Example # 01: Converting a JSON File to YAML With Simple String Variable Data
The JSON file will have several string variables with values stored in this example. The variables and their values will be enclosed inside the double quotation, which is the conventional format that is followed in JSON, while the YAML format is free of this constraint as it is very close to the everyday language that we use normally. In the screen below, a JSON formatted file is opened in the Notepad++ IDE.
In the file above, we have three string variables with three different values. This file will be stored in the “.json” format on our desktop. After this, we will navigate to the given link below from our default browser.
This link will open the online tool for converting JSON files into YAML format by selecting the correct format file and converting the necessary constraints that JSON has over YAML. The window that will display after clicking the link is shown below.
Now we have to upload the JSON file on this tool to convert it into the YAML format. So, we will locate the upload file button, which is between the windows, as seen below:
After clicking this button, a system window will appear, and in this window, we will have all the files that are present on the system. So, we have to locate the JSON file that we created on our desktop and select it on the system window, as shown in the snippet below:
As soon as we upload the file, the conversion tool will convert each line of the script from the JSON format to the YAML format, that in our case is the removing of the double quotes in which every element was enclosed. The result below shows that the conversion was successful.
We can also edit the JSON file from the left window, and the tool will automatically convert the code into the YAML format as it supports live changes. After finalizing all the necessary edits, we can either copy the code in the YAML format or even download the new file with the YAML extension by locating and clicking on the Download button present in between the two windows, as shown below in the snippet:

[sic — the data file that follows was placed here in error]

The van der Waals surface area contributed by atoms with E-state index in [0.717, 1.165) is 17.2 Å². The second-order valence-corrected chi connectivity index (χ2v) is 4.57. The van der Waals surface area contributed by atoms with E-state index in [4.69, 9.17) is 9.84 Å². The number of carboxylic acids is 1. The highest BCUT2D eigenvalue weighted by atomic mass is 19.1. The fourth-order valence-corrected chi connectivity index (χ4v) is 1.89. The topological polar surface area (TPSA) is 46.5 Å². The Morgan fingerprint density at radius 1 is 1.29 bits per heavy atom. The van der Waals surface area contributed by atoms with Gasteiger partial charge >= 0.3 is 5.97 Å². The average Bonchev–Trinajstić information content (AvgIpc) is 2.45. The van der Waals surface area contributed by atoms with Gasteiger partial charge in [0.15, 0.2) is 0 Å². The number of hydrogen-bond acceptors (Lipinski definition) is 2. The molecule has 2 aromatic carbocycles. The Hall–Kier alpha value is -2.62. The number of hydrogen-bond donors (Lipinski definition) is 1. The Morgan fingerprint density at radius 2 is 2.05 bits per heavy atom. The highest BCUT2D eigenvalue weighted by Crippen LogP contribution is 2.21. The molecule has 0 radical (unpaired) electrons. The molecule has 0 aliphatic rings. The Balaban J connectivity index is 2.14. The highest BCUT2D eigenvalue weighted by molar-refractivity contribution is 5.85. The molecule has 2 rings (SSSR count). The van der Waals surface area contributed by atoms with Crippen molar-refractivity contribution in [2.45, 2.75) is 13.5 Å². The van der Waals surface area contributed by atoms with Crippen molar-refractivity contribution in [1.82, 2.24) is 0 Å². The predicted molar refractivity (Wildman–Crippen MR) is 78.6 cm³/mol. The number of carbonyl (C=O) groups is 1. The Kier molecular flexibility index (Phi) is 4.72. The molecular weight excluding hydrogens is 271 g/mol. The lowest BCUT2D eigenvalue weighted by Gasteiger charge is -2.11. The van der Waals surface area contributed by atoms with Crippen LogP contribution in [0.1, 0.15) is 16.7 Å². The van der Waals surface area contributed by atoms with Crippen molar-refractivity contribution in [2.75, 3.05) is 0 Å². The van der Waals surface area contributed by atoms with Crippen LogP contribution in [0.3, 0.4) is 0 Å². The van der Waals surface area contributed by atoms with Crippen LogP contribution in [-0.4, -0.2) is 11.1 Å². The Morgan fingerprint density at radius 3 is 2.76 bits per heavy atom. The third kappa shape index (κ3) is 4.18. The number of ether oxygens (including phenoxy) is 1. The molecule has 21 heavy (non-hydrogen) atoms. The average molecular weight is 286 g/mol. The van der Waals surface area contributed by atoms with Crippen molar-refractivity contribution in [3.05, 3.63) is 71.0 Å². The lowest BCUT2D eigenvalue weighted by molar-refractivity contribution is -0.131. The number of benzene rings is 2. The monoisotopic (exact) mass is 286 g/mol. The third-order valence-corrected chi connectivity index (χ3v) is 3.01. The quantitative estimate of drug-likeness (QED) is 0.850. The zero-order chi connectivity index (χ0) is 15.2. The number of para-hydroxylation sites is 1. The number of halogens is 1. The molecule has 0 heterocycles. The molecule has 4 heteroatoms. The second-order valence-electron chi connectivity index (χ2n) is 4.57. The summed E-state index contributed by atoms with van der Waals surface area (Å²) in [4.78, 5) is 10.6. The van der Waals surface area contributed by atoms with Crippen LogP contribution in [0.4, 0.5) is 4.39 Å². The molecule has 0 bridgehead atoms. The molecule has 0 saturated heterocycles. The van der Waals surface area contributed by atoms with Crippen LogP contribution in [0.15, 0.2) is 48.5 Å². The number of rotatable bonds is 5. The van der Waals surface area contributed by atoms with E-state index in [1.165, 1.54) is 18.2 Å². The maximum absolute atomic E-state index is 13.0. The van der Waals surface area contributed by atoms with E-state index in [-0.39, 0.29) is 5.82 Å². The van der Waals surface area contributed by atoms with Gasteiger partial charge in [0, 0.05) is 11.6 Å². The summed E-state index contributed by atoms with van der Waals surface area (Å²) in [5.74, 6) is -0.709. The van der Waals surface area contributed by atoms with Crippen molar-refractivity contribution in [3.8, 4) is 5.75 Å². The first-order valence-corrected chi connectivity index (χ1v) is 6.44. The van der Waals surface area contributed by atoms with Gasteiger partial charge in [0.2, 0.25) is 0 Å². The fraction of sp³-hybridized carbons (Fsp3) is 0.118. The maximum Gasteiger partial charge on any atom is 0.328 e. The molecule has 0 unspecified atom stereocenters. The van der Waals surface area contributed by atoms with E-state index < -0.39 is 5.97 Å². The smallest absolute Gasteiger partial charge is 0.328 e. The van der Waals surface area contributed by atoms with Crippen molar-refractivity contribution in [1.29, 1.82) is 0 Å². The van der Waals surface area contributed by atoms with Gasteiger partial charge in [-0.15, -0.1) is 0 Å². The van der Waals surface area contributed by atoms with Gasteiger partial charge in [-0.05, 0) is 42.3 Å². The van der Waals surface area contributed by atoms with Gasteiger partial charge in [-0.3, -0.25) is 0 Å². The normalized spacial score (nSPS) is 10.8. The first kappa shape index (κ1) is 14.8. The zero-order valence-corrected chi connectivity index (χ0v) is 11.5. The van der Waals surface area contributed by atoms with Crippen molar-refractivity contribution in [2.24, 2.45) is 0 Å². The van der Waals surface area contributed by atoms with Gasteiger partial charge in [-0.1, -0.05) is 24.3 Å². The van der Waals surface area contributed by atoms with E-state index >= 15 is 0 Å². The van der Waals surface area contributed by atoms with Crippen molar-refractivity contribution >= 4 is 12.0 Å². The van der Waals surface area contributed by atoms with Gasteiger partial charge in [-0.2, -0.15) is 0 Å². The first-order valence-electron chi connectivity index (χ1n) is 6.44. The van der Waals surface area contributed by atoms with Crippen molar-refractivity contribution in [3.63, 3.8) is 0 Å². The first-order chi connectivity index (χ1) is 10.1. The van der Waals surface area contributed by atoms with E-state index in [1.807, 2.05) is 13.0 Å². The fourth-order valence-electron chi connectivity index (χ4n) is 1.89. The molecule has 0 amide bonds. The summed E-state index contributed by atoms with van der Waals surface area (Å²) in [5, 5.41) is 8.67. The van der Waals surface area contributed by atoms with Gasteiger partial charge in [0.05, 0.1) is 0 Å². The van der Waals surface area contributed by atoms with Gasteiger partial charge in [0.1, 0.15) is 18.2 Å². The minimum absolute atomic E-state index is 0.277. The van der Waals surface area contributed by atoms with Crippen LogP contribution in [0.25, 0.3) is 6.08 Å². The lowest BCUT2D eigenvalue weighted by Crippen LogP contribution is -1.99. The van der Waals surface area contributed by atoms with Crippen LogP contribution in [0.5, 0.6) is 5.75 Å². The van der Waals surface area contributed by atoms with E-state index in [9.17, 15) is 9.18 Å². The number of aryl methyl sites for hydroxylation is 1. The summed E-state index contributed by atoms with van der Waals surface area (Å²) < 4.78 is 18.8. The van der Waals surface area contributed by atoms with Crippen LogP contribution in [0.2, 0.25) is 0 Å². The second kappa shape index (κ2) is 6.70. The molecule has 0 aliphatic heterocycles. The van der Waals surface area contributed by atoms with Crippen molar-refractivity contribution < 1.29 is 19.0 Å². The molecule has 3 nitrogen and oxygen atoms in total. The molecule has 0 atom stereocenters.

After clicking on the Download button, we will be able to download the file, and the new file can be opened on the Notepad++ IDE as it allows YAML format files as well, as shown below:
We can see that this converted file has the correct YAML formatting for variables and can easily be used as a support file for any other dependent system.
Example # 02: Converting a JSON File to YAML With Complex Array Data Type Values
In this example, we will use an online application to convert a JSON file into the YAML format, which will include numerous data saved in arrays. The variables and their values will be surrounded by curly brackets, which is the standard style used in JSON. However, the YAML format is free of this limitation because it is extremely near to the daily language that we use. A JSON-formatted file is opened in the Notepad++ IDE in the screenshot below.
In the code above, we have two string variables in array format, each with a distinct value. This file will be saved on our desktop in the “.json” format. Following that, we will use our default browser to visit the supplied URL below:
This link will take you to an online resource for converting JSON files to YAML format by picking the appropriate format file and translating the required limitations that JSON has over YAML. The window that appears after clicking the link is seen below.
Now we must upload the JSON file to be converted into the YAML format. So, we’ll look for the “Load Data” button, which is located between the panes, as seen below:
On pressing this button, a system window will emerge, displaying all of the files that are currently present on the system. So, as indicated in the extract below, we must locate the JSON file that we prepared on our desktop and select it in the system window.
After uploading the file, the conversion tool will transform each line of the script from JSON to YAML, which in our case means deleting the double quotes that contained each element and rearranging the components in numerous lines, which is the YAML format for arrays. The conversion was effective, as evidenced by the results shown below.
We could also modify the JSON file from the left window, and the tool will convert the code to the YAML format automatically because it enables live modifications. Following the completion of all necessary adjustments, we may either copy the code in YAML format or download the new file with the YAML extension by locating and clicking on the “YAML Download” button located between the two windows, as seen in the clip below:
Upon pressing the “YAML Download” button, the file will be downloaded, and the new file may be viewed in the Notepad++ IDE, which supports YAML format files, as demonstrated below:
This converted file has the correct YAML variable formatting and can be used as a reference package for any other dependent system, as we can see in the above output.
In this article, we discussed and implemented two different examples of converting JSON formatted files with distinct values and data types into the YAML format. JSON and YAML script has many similarities, but the YAML format is more inclined towards simplicity as it is very close to the everyday written language, and both are used as a support or data exchange format so they can be easily converted into each other’s format using widely available tools.